The ease at which you can access something, is the ease at which it can rob you, especially as you run for the exit. Glitzy UI masks AI-powered sludge, suffocating independent thought. We’ve arrived at mediocrity.

In another world, higher rewards may be available for those willing to see things as they’re about to be, rather than how they ought to be. Where are all the viable investment opportunities? Well a lot of them may be found in smaller companies. There’s the catch – most everyday investors can’t access earlier stage investments. Today, we’re talking about the democratization of early-stage investing.

Today, let’s explore the democratization of early-stage investing.


For a bit of background before we start, a stock is exchange is like any old market: Buyers and sellers engage in the exchange of assets of value. Currency is commonly used on one side of the trade, while ownership rights over goods or services are transferred in return. In the case of a stock market, buyers and sellers trade units of ownership in companies, granting the right to a share of the company’s profits and capital gains.

Whether tiny, niche or nascent, traditionally, early-stage investment opportunities were only available to accredited or wholesale investors. Now, the barriers are being lowered for everyday investors to access these high-reward opportunities. Just another disclaimer then – With easy access comes the risk you may make an easy exit. This is especially dangerous for those who haven’t yet experienced the real life lessons of risk and return yet. Remember to consider your ability to withstand the ups down’s typical of early stage investing, and ideally get some advice before proceeding for yourself.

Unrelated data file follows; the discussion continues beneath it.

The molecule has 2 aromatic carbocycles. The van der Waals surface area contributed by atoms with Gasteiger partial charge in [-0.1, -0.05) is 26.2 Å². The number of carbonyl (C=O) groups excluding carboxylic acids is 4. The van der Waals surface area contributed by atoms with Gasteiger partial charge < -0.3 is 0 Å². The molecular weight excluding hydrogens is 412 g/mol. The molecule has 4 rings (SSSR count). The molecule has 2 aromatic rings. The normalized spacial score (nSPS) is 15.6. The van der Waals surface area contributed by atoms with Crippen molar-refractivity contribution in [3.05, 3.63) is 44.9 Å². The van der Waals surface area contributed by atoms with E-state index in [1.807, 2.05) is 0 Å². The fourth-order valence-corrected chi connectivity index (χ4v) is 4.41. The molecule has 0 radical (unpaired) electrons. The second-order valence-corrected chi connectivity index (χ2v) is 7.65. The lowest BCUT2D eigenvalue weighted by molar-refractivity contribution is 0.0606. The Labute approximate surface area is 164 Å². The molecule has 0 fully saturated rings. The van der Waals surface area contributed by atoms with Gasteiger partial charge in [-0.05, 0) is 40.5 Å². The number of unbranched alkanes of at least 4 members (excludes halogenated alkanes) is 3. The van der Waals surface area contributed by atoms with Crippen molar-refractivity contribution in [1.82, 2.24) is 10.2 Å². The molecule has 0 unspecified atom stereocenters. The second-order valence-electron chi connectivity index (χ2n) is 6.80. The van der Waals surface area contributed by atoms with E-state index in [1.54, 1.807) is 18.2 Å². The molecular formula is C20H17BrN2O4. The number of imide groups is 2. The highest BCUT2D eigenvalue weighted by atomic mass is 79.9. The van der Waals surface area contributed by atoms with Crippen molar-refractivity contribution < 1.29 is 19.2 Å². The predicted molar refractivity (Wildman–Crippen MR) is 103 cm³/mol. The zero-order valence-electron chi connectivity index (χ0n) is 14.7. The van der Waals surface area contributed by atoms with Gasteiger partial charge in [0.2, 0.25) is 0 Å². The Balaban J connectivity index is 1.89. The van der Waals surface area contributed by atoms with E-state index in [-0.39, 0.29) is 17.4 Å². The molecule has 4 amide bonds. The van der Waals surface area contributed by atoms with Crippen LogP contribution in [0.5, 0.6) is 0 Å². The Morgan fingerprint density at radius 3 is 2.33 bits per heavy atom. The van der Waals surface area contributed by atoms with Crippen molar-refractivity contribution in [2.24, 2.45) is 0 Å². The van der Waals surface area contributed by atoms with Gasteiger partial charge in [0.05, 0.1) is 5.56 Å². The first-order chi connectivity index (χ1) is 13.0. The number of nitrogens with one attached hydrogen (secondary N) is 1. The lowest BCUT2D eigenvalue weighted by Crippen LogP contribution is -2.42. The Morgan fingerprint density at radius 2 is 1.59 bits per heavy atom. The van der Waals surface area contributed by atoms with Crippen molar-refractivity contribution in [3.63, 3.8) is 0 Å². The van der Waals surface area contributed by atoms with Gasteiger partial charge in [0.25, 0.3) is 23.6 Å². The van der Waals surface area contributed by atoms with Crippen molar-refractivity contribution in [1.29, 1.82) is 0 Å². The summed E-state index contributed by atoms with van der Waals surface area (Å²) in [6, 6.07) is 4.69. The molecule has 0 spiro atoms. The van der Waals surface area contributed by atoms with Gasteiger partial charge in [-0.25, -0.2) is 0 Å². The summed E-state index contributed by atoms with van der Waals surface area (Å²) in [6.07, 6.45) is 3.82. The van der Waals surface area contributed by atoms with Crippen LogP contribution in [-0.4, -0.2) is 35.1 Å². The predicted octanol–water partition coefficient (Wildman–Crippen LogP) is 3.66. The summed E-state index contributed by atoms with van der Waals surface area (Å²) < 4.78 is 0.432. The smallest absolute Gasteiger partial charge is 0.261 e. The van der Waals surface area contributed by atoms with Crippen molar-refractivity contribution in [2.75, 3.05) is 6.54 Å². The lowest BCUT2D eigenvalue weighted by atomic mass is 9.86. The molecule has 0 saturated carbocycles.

But at the heart of this discussion today is the stock exchange, where buyers and sellers trade ownership rights in companies for a share of their returns. Private companies may need to raise capital and often the most practical way to release some equity and benefit from diversification, is to go public.

Colin Magee is the co-founder of Catalist, and he joins us to discuss how their new public stock exchange is making it easier for smaller companies to access public markets. With periodic auctions instead of continuous disclosure, Catalist is redefining the pre-requisites of both the investors, and companies alike. Why the big deal? Well investors interested in a broader range of diversification, may consider earlier stage companies for the higher risk, growth portion of their portfolio.